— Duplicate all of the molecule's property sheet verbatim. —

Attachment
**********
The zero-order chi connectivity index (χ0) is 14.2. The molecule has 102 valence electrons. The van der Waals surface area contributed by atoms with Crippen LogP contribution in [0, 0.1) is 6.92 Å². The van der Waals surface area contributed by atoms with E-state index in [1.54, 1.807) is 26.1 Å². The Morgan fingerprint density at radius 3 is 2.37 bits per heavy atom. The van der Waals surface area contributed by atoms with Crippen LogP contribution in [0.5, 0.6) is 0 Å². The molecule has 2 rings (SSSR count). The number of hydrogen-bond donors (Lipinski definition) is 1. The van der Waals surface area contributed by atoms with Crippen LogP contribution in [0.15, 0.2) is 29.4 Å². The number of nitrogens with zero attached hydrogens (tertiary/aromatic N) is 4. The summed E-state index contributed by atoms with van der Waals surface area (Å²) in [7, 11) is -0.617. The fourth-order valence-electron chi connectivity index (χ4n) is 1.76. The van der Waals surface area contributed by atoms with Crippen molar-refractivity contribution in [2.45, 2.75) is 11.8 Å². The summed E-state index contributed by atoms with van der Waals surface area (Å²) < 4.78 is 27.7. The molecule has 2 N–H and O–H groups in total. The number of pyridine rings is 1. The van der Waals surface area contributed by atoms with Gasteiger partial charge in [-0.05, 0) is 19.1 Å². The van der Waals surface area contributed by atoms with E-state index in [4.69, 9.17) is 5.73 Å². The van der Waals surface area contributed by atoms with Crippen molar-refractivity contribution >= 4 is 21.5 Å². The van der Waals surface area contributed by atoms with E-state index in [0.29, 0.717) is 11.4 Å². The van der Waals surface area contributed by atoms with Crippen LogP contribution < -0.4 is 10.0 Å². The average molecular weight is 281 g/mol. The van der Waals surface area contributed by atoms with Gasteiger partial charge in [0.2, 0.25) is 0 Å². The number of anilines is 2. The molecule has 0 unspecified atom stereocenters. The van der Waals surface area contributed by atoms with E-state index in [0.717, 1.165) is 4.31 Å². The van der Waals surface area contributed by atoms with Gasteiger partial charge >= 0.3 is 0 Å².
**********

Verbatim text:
The zero-order chi connectivity index (χ0) is 14.2. The molecule has 102 valence electrons. The van der Waals surface area contributed by atoms with Crippen LogP contribution in [0, 0.1) is 6.92 Å². The van der Waals surface area contributed by atoms with E-state index in [1.54, 1.807) is 26.1 Å². The Morgan fingerprint density at radius 3 is 2.37 bits per heavy atom. The van der Waals surface area contributed by atoms with Crippen LogP contribution in [0.5, 0.6) is 0 Å². The molecule has 2 rings (SSSR count). The number of hydrogen-bond donors (Lipinski definition) is 1. The van der Waals surface area contributed by atoms with Crippen LogP contribution in [0.15, 0.2) is 29.4 Å². The number of nitrogens with zero attached hydrogens (tertiary/aromatic N) is 4. The summed E-state index contributed by atoms with van der Waals surface area (Å²) in [7, 11) is -0.617. The fourth-order valence-electron chi connectivity index (χ4n) is 1.76. The van der Waals surface area contributed by atoms with Crippen molar-refractivity contribution in [2.45, 2.75) is 11.8 Å². The summed E-state index contributed by atoms with van der Waals surface area (Å²) < 4.78 is 27.7. The molecule has 2 N–H and O–H groups in total. The number of pyridine rings is 1. The van der Waals surface area contributed by atoms with Gasteiger partial charge in [-0.05, 0) is 19.1 Å². The van der Waals surface area contributed by atoms with E-state index in [4.69, 9.17) is 5.73 Å². The van der Waals surface area contributed by atoms with Crippen molar-refractivity contribution >= 4 is 21.5 Å². The van der Waals surface area contributed by atoms with E-state index in [0.29, 0.717) is 11.4 Å². The van der Waals surface area contributed by atoms with Crippen LogP contribution < -0.4 is 10.0 Å². The average molecular weight is 281 g/mol. The van der Waals surface area contributed by atoms with Gasteiger partial charge in [0.2, 0.25) is 0 Å². The number of anilines is 2. The molecule has 0 unspecified atom stereocenters. The van der Waals surface area contributed by atoms with E-state index in [0.717, 1.165) is 4.31 Å². The van der Waals surface area contributed by atoms with Gasteiger partial charge >= 0.3 is 0 Å².